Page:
Behavioral estimates of human frequency selectivity at low frequencies

Carlos Andrés Jurado Orellana

Publikation: Bog/antologi/afhandling/rapportPh.d.-afhandling

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A fundamental property of our hearing organ is its ability to break down sound into different spectral components, allowing us to make use of the richness in natural sound phenomena. Auditory filters, which conceptualize this property of the ear, however, have not been appropriately described at low sound frequencies. As a consequence of our lack of knowledge, we cannot accurately model our perception of complex low-frequency sound (such as that emitted by wind turbines or industrial processes, which can easily produce annoyance) nor make meaningful predictions of our perception based on physical sound measurements.

In this PhD thesis a detailed description of frequency selectivity at low frequencies is given. Different experiments have been performed to determine the properties of human auditory filters. Besides, loudness perception of low-frequency sinusoidal signals has been evaluated. In the analysis of results, factors that may influence our perception of low-frequency sound have been considered.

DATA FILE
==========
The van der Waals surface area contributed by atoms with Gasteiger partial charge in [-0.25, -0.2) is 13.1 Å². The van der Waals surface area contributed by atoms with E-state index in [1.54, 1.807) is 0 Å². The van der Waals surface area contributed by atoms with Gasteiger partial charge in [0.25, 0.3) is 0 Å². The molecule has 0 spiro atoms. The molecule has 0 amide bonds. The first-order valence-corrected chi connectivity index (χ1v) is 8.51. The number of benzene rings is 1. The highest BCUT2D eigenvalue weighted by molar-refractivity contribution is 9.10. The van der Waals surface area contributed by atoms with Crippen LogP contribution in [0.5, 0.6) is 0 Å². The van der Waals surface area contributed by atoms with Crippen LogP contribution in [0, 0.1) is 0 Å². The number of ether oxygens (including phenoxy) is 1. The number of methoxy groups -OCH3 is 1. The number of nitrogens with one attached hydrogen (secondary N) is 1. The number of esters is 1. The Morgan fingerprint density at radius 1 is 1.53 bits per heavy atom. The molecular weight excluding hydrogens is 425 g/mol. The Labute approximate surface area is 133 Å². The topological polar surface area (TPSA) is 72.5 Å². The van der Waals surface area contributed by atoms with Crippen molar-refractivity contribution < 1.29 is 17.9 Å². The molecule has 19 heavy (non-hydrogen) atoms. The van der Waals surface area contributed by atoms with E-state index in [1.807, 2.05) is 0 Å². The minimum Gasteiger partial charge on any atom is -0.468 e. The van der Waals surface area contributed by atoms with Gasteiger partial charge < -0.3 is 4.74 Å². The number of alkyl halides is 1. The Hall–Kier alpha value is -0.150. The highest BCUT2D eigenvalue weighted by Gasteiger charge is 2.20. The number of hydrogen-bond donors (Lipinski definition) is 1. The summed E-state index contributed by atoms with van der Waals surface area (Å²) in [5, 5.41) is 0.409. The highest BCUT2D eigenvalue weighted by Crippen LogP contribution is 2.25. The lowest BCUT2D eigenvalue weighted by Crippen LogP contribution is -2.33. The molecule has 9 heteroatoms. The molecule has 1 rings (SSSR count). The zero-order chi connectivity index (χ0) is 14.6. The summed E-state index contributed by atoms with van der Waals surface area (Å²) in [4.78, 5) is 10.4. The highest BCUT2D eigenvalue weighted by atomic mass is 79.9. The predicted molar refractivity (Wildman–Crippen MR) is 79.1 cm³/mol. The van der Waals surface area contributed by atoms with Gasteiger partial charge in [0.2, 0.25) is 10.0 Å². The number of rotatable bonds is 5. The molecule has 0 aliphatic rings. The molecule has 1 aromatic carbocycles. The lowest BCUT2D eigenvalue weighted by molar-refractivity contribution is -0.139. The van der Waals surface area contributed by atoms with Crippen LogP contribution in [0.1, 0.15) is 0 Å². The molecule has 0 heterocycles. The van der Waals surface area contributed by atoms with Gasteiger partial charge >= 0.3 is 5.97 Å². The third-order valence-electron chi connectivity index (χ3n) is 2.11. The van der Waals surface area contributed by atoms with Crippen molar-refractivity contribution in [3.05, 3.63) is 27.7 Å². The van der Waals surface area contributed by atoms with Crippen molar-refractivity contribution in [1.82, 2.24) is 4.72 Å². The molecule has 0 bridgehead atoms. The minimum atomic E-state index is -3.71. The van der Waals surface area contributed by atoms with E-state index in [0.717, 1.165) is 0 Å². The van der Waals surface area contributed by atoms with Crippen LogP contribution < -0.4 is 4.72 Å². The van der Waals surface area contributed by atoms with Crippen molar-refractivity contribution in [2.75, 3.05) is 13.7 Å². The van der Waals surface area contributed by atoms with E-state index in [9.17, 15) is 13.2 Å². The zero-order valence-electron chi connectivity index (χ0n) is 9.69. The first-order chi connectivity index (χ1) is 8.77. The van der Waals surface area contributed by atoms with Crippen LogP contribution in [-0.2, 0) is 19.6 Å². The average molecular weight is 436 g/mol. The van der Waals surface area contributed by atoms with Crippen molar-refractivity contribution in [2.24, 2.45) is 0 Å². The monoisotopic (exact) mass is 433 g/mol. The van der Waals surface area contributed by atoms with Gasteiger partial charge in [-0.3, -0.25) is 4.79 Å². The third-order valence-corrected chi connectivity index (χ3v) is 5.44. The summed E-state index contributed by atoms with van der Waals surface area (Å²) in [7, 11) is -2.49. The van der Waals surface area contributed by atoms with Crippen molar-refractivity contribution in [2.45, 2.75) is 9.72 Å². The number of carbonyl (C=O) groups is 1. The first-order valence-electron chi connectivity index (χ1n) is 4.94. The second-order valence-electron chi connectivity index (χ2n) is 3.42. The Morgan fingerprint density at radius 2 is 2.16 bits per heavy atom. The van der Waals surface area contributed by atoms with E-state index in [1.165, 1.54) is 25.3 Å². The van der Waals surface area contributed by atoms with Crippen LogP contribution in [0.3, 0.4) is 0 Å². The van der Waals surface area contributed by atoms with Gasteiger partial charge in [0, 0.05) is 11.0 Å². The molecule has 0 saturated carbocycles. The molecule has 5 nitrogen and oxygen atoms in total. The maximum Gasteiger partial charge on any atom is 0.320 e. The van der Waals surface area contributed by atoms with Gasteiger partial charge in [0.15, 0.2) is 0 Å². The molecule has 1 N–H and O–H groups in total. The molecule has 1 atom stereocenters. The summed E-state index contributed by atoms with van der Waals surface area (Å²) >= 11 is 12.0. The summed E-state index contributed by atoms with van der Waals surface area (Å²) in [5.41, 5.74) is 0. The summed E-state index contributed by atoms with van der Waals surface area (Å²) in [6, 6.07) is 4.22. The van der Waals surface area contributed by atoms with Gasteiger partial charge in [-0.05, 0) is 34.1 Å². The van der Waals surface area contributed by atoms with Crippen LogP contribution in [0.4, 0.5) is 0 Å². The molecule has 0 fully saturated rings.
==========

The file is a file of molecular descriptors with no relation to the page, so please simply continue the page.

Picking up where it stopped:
It was found that the relative sharpness of auditory filters is poor at low frequencies. However, their bandwidth decreases with decreasing frequency down to about 80 Hz. Below this, a worsening in tuning was observed, together with marked asymmetries, where steeper slopes below the center of the filter were observed. These effects could be explained as a probable consequence of the filtering produced by the middle-ear and the effect of the helicotrema on cochlear mechanics. Objective estimates of the effects of the latter factors were also found to highly influence the perception of loudness for low-frequency sinusoids.

A corollary of these results is that, when modelling our perception of complex sounds, the relative effect of tonal components is likely to be rated much higher (than e.g. at higher frequencies or considering larger bandwidths), due to the much narrower absolute bandwidths observed at low frequencies. Besides, observed increases in filter shape variability suggest that individual differences in perception are likely to increase at very low frequencies.
UdgivelsesstedAalborg University
ForlagAcoustics, Department of Electronic Systems, Aalborg University
Antal sider108
ISBN (Trykt)978-87-92328-69-4
StatusUdgivet - 2011


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